Millar and Gough loved the idea of casting John Schneider as Jonathan Kent, as they felt he gave the show a recognizable face from his days as Bo Duke from The Dukes of Hazzard. Gough felt that Schneider's experience portraying Bo Duke added belief that he could have grown up running a farm. Schneider was initially uninterested, but after reading the pilot script he saw the potential for bringing back "real parenting" to television. Schneider particularly saw his character as a means to replace the "goof" father-figures that had become prevalent on television. He also saw his character as a means to keep the show grounded in reality, specifically by making sure that Jonathan's life is clearly displayed for the audience, by performing a daily routine on the farm.
John Glover portrays Lex's father, Lionel Luthor. Lionel initially sends his son to Smallville to run the local fertilizer plant, as a test. When Lex succeeds in making a profit for the first time in years, Lionel closes the plant down completely and blames it on Lex's poor managerial skills. As the series progresses, Lionel becomes interested in the Kawatche caves, which have Kryptonian symbols painted on their walls; his interests also extend to the secrets Clark keeps. After being possessed by Jor-El in the season five episode "Hidden", Lionel begins assisting Clark in keeping his secret hidden from Lex. In season seven, Lionel is murdered by Lex, who realizes that his father has been covering up the truth about an alien visitor.
After having her face burned in the season nine finale, Tess wakes up in the season ten premiere, with her face healed, in a secret lab surrounded by clones of Lex. In the tenth-season episode "Abandoned", it is revealed that Tess was born Lutessa Lena Luthor and is the illegitimate daughter of Lionel Luthor, conceived with Lex's nanny, Pamela Jenkins. She was brought, by Lionel, to an orphanage run by Granny Goodness when she was 5 years old. Shortly after Tess arrived at the orphanage, Lionel returned and removed Tess from Granny Goodness's guardianship. Granny Goodness wiped most of Tess's memories before Lionel put Tess up for adoption with the Mercer family. In the series finale, Tess is killed by the revived Lex Luthor after she administers a neurotoxin that removes all of the clone's memories in an effort to protect Clark's secret identity. In the season eleven comic, the neurotoxin caused a psychic link between the two, which caused her consciousness to leave her body and enter Lex's brain, when her body passed away. Eventually, Tess's friends discover this and have her consciousness uploaded into the computer system at Watchtower. At the conclusion of season 11, Tess downloads herself into an android body and becomes Red Tornado.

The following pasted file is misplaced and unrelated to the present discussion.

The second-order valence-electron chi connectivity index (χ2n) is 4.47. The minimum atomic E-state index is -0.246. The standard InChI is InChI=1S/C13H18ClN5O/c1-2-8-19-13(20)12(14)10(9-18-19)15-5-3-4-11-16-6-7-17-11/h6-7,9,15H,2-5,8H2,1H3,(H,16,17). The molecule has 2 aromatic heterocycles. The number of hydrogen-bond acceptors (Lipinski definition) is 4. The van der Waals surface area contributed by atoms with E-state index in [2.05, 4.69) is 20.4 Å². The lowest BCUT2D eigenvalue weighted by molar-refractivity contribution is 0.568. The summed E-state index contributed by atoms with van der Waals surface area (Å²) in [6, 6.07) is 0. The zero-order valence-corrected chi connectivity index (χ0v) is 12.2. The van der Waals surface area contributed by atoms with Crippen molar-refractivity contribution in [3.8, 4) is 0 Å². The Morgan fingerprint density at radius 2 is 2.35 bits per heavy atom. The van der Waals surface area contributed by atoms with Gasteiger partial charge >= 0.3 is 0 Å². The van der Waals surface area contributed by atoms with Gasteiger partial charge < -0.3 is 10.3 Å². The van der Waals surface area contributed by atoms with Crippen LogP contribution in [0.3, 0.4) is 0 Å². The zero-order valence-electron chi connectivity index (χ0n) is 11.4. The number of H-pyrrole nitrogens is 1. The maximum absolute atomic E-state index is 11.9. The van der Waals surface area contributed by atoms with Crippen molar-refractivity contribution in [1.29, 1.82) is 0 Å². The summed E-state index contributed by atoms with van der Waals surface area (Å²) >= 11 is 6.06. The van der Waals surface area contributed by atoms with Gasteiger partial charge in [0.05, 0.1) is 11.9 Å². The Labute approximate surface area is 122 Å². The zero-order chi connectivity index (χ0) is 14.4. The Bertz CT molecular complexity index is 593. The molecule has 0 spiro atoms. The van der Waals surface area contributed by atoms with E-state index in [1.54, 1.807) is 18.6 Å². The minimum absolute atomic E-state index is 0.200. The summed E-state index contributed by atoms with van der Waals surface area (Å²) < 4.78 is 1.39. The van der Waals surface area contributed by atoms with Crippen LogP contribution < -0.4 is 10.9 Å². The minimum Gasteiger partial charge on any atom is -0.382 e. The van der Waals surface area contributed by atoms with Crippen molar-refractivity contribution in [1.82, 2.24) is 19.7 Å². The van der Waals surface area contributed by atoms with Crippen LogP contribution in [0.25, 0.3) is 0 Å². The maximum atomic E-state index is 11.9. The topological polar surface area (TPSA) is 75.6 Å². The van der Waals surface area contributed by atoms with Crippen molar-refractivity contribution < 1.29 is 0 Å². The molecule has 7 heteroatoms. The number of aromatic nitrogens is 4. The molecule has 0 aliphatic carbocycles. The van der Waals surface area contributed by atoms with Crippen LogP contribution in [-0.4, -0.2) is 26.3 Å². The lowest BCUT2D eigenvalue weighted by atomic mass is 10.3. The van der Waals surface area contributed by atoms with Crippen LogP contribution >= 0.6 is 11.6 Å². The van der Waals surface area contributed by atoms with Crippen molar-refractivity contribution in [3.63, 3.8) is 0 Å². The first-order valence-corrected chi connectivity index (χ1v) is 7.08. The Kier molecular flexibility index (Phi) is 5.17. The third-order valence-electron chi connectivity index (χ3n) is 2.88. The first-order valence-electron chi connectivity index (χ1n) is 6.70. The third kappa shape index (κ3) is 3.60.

Sam Witwer portrays Davis Bloome, a paramedic for Metropolis General Hospital. He first appears in the season eight episode "Plastique", assisting Chloe with helping an injured person after a bomb explosion. In the episode "Toxic", Chloe calls on his help when Oliver is poisoned and refuses to be taken to a hospital. In "Prey", Clark begins to suspect that Davis is a serial killer after he finds Davis unconscious at one of the murder scenes, and learns later that Davis is usually the first paramedic to arrive on similar scenes. Davis starts to suspect the same thing himself when he begins to lose track of large portions of time, and finds himself covered in blood, but with no wounds on his own body. Davis is informed by Faora, the wife of General Zod, that after the pair learned they could not have children that he was genetically created to adapt to any injury and to be Earth's ultimate destroyer. In "Abyss", Davis confesses to Chloe that he is in love with her, and believes that she is marrying the wrong man; as a result she asks him to not see her again. On Chloe's wedding day, in the episode "Bride", Davis transforms into the hulking monster called Doomsday, and travels to Smallville where he injures Jimmy and kidnaps Chloe. In the episode "Infamous", Davis discovers that he can keep Doomsday from emerging if he kills, and subsequently begins choosing criminals as his victims. He subsequently learns that Chloe's presence will also keep the monster at bay in the episode "Turbulence", and in "Beast" Davis and Chloe leave town together so that Davis can keep Doomsday from coming out. In the season eight finale, Chloe uses black kryptonite to separate Davis from Doomsday, leaving him human; when Davis discovers that Chloe does not love him he stabs Jimmy with a pipe. Before Davis can attack Chloe, Jimmy pushes him into a metal rod, which results in Davis's death before Jimmy himself dies. 041b061a72